By next week, the world’s greatest and oldest cup competition will be in full swing. Everybody says the absolute zenith of the competition at its finest is the final tie at Wembley. I beg to differ. What has made, and continues to make the F.A. Cup one of the most revered competitions in the world is its qualifying rounds, leading up to the First Round Proper. It always seems to lose some of its allure when the last non-league side has been eliminated. Continue reading “From Worksop Parramore to Wembley”

Hooked on Chassis: A Bumper Selection of Pre-2002 Buses in Service

Summertime, and the buses are ageing…

Beyond the lustre and the glitz of Greater Manchester’s WiFi enabled buses, or electric hybrid vehicles, there’s still a fair number of late-20th century vehicles in continued service. Parts of Oldham and a fair chunk of Tameside’s bus routes are operated with vehicles built before the present millennium. Some of which are on routes physically unsuitable for double deckers (the 415 for example, owing to Middleton Junction bridge). Continue reading “Hooked on Chassis: A Bumper Selection of Pre-2002 Buses in Service”

Novelty Acts Through the Ages: A Not So Perfect Ten

A rundown of some of the memorable and plain wacky novelty acts over the last sixty years

It seems as if the shelf life of a novelty act is shorter than Jemini’s chart career. They are remembered for about two minutes after being the talk of the office or the taproom. After his success with The X Factor, Simon Cowell in his infinite wisdom decided to appeal to anyone with a soupçon of talent to enlist for Britain’s Got Talent and wait x amount of time for its regional auditions. Some of them were genuinely talented and went on to sell several million albums. Others were remembered for a weekend and were forgotten about. Continue reading “Novelty Acts Through the Ages: A Not So Perfect Ten”

Charity Drive Raises Over £20,000

Two year partnership with Stagecoach Manchester and St. Ann’s Hospice hailed a great success

Christopher Bowles (Stagecoach Manchester’s managing director), Angela Daniel (St Ann’s Day Therapy Team Leader) and Helen Anderson (St Ann’s patient)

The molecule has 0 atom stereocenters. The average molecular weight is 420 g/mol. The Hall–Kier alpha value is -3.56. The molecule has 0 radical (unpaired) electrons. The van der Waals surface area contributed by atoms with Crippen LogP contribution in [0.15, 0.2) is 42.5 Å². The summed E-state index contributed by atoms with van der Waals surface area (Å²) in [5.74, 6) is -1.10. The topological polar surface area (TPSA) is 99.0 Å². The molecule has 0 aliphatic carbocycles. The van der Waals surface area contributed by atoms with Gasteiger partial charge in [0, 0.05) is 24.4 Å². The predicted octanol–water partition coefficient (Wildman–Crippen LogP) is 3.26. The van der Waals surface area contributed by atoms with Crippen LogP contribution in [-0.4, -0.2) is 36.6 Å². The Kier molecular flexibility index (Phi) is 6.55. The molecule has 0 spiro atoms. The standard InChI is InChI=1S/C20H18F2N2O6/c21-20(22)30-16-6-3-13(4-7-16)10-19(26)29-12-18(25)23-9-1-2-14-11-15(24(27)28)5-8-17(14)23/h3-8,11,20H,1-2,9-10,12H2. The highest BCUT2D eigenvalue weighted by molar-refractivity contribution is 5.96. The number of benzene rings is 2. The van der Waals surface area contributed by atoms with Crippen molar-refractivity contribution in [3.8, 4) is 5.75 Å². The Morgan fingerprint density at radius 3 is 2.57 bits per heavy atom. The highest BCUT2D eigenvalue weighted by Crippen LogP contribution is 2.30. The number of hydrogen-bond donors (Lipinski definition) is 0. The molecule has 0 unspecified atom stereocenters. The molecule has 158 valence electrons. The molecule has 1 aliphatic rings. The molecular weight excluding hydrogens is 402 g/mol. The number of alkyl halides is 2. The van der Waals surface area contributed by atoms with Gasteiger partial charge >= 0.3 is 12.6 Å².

Christopher Bowles (Stagecoach Manchester’s managing director), Angela Daniel (St Ann’s Day Therapy Team Leader) and Helen Anderson (St Ann’s patient). Photograph © 2013 Tangerine PR

Stagecoach Manchester is celebrating the end of a hugely successful charity partnership, which saw the company raise over £20,000 for St Ann’s Hospice. The company has supported the charity over the past two years, with the company’s five depots taking part in various activities to raise funds. Continue reading “Charity Drive Raises Over £20,000”

The Coningsby Manifesto: An Alternative Vision for Stalybridge

Where next for the ‘beautiful town with a new canal’?

‘If you want to see life,’ said the stranger, ‘go to Staleybridge or Bolton. There’s high pressure.’ – ‘Coningsby’, Benjamin Disraeli

Stalybridge Farmers' Market: stallholder portrait
A stall holder at the Stalybridge Farmers’ Market on a soggy Sunday in January. The Farmers’ Market has been a recent success after moving from Mossley to Armentieres Square.

The Stalybridge of 2013 is a world away from the account of events in Benjamin Disraeli’s 1844 novel. At the time, Stalybridge was a growing industrial town, and two years away from getting its railway station. It was thirteen years away from having its own Municipal Borough. Continue reading “The Coningsby Manifesto: An Alternative Vision for Stalybridge”